The Nation’s Capital is positioned to be a national leader in “green” construction - residential, commercial, and renovations as well. If you are new to the DC area or new to the green building movement you might not be aware of the many resources, regulations, and incentives that apply to green construction and renovation projects in Washington, DC. The District Department of the Environment is the perfect starting point to learn more.
The District’s Green Building Act, passed in 2006, requires that new construction comply with LEED, Leadership in Energy and Environmental Design, “green” building standards. The rules apply to all private buildings over 50,000 square feet. Those buildings must disclose their annual water and energy use to the District government.
The District Department of the Environment offers access to more information and resources related to green building. The Guide to Green Building, also available from the District Department for the Environment, describes principles, practices, and resources.
The District government offers a suite of online planning tools for property owners. The Green Up program offers resources for projects of all types and sizes. There are sections on rain gardens, energy conservation, tree planting, and storm water runoff. The site also offers an overview of incentives available for energy projects and storm water control projects. Interested users can register their own projects with the site and view past projects on a map.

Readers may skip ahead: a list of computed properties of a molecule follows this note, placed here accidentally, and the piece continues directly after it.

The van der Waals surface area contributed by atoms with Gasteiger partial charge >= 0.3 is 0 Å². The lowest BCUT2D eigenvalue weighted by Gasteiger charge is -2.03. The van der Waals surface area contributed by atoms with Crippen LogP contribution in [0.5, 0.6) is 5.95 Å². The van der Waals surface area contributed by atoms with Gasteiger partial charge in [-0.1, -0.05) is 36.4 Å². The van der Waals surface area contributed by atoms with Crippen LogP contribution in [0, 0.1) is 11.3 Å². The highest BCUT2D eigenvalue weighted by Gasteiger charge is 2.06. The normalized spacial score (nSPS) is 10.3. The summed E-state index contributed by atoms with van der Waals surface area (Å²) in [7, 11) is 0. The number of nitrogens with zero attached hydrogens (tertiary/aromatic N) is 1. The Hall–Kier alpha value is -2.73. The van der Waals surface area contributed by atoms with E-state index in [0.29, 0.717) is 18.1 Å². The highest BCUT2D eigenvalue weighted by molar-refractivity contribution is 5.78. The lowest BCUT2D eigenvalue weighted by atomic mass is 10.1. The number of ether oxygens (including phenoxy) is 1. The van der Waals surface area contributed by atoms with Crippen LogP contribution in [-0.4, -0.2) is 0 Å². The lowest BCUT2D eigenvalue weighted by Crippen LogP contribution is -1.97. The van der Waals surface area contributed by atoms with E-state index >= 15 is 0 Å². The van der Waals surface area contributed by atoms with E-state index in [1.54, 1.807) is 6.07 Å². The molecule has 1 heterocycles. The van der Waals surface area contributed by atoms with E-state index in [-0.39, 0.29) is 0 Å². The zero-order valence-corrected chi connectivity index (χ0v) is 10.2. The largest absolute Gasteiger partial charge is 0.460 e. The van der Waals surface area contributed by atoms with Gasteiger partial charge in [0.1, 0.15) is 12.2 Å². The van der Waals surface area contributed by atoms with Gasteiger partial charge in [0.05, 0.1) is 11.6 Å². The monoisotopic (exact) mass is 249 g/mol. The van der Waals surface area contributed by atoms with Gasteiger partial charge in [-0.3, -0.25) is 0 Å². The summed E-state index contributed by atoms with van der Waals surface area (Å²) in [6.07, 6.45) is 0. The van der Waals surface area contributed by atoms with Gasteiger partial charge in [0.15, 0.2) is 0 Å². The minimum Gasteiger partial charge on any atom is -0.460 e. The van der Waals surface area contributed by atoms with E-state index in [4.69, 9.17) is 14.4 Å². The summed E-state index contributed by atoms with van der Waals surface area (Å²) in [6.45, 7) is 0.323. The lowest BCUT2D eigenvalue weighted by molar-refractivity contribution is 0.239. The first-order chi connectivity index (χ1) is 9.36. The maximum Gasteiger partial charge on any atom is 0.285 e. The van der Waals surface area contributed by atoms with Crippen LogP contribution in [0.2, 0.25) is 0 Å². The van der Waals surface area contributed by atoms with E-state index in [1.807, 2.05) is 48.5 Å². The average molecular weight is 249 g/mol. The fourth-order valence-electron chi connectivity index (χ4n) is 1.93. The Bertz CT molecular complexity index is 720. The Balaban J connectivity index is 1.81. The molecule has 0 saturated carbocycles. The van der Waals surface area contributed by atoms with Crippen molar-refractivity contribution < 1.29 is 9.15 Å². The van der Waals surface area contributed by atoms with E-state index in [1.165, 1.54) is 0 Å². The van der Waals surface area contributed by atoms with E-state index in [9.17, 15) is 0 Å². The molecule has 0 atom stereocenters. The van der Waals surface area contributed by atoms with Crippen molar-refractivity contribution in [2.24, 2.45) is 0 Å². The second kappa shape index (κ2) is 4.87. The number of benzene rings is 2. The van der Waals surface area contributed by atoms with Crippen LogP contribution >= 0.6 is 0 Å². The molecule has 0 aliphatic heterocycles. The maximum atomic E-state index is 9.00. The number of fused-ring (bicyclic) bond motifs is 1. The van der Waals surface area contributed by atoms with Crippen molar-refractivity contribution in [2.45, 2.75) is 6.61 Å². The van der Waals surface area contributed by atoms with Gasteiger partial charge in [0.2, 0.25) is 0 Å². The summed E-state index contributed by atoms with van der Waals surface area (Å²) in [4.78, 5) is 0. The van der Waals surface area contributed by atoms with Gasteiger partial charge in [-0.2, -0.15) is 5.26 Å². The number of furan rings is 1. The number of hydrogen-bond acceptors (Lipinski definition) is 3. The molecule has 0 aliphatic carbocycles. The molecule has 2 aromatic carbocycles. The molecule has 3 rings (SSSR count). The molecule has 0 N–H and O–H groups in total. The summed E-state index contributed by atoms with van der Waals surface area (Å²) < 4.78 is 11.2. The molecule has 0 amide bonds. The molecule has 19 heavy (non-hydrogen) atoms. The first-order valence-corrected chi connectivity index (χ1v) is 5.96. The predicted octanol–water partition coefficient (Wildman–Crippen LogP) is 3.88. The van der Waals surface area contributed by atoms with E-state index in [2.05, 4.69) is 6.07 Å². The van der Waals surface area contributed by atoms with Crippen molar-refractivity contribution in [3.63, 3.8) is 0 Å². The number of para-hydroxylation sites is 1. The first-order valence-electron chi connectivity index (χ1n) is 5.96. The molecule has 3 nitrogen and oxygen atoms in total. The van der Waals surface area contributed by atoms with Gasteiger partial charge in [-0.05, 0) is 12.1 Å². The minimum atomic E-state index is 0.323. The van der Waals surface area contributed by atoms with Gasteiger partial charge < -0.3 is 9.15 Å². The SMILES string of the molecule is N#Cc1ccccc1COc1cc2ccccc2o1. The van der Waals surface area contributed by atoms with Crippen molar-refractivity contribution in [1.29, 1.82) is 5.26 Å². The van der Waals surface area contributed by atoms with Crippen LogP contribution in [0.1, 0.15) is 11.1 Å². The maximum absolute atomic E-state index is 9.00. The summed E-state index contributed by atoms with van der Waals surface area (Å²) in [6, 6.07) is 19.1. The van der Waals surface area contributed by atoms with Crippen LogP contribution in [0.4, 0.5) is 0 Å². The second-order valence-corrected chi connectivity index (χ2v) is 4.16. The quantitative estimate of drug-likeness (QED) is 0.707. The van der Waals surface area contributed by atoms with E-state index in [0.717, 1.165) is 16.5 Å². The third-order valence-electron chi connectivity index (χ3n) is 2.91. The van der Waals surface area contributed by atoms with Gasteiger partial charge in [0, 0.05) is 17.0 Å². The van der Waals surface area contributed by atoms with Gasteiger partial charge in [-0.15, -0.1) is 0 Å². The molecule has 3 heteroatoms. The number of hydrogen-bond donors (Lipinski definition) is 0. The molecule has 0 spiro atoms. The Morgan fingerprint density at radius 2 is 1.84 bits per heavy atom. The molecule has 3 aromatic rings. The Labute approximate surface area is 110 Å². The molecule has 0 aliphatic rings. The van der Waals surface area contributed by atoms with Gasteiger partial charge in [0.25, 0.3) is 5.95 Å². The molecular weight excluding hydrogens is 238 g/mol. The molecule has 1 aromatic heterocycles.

Planning a green building renovation? The District does provide some tools and resources that can manage commercial or residential building renovations. Benchmarking tools can help the owner determine how the building is performing now. A program called PACE (Property Assessed Clean Energy) is an incentive program to help commercial property owners finance energy efficiency improvements.
The District government does not provide or link to any resources to help calculate how much money a project might save. Likewise, the District does not help people calculate savings from energy projects like solar panel installation. How long will it take for the solar panels to pay for themselves? A system that meets 25% of the home’s electricity needs might cost $12,000 after applicable tax credits, but will save the home owner $40 a month.
This cost and saving information is helpful at the beginning of a green building renovation. For commercial spaces and larger apartment buildings these calculations can reveal how much it will cost to comply with DC green building requirements.
Homeowners have more options when it comes to green renovation plans. The DC Department of the Environment offers guidance to homeowners who want to conduct an energy audit. This will help you determine where to put your renovation money. Recent utility bills will provide a good baseline measure of current expenses.
The District offers incentives to encourage green technologies, recycling, and so forth. The District offers a Renewable Energy Incentive Program (REIP). The program offers access to tools and information relevant to using renewable energy. For example, the program offers a calculator that can show how many watt/hours of electricity a solar panel installation can be expected to produce.
While DC does not currently offer incentives for solar energy use, the REIP page does have a link to information on federal incentives.